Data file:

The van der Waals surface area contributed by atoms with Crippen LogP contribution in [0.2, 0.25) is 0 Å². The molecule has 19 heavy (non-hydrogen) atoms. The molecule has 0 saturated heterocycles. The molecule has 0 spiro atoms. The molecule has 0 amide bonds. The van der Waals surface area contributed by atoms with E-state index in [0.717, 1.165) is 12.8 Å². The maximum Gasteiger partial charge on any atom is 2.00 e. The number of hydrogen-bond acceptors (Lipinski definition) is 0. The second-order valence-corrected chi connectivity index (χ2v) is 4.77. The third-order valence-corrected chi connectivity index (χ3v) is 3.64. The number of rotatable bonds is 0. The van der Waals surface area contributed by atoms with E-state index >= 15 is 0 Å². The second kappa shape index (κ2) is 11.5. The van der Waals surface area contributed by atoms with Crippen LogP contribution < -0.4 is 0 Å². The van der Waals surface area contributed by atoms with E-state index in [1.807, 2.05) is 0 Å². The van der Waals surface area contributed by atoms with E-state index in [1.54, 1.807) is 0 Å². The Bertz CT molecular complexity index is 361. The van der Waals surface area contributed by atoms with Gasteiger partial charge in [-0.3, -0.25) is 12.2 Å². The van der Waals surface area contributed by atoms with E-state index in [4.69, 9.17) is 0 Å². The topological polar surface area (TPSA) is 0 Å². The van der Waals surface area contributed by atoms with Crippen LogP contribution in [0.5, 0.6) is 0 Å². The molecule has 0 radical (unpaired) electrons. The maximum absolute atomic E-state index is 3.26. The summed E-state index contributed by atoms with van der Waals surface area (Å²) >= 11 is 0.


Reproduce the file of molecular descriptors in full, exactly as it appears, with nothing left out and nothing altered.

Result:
The van der Waals surface area contributed by atoms with Crippen LogP contribution in [0.2, 0.25) is 0 Å². The molecule has 19 heavy (non-hydrogen) atoms. The molecule has 0 saturated heterocycles. The molecule has 0 spiro atoms. The molecule has 0 amide bonds. The van der Waals surface area contributed by atoms with E-state index in [0.717, 1.165) is 12.8 Å². The maximum Gasteiger partial charge on any atom is 2.00 e. The number of hydrogen-bond acceptors (Lipinski definition) is 0. The second-order valence-corrected chi connectivity index (χ2v) is 4.77. The third-order valence-corrected chi connectivity index (χ3v) is 3.64. The number of rotatable bonds is 0. The van der Waals surface area contributed by atoms with E-state index >= 15 is 0 Å². The second kappa shape index (κ2) is 11.5. The van der Waals surface area contributed by atoms with Crippen LogP contribution < -0.4 is 0 Å². The van der Waals surface area contributed by atoms with E-state index in [1.807, 2.05) is 0 Å². The van der Waals surface area contributed by atoms with E-state index in [1.54, 1.807) is 0 Å². The Bertz CT molecular complexity index is 361. The van der Waals surface area contributed by atoms with Gasteiger partial charge in [-0.3, -0.25) is 12.2 Å². The van der Waals surface area contributed by atoms with E-state index in [4.69, 9.17) is 0 Å². The topological polar surface area (TPSA) is 0 Å². The van der Waals surface area contributed by atoms with Crippen LogP contribution in [0.5, 0.6) is 0 Å². The molecule has 0 radical (unpaired) electrons. The maximum absolute atomic E-state index is 3.26. The summed E-state index contributed by atoms with van der Waals surface area (Å²) >= 11 is 0.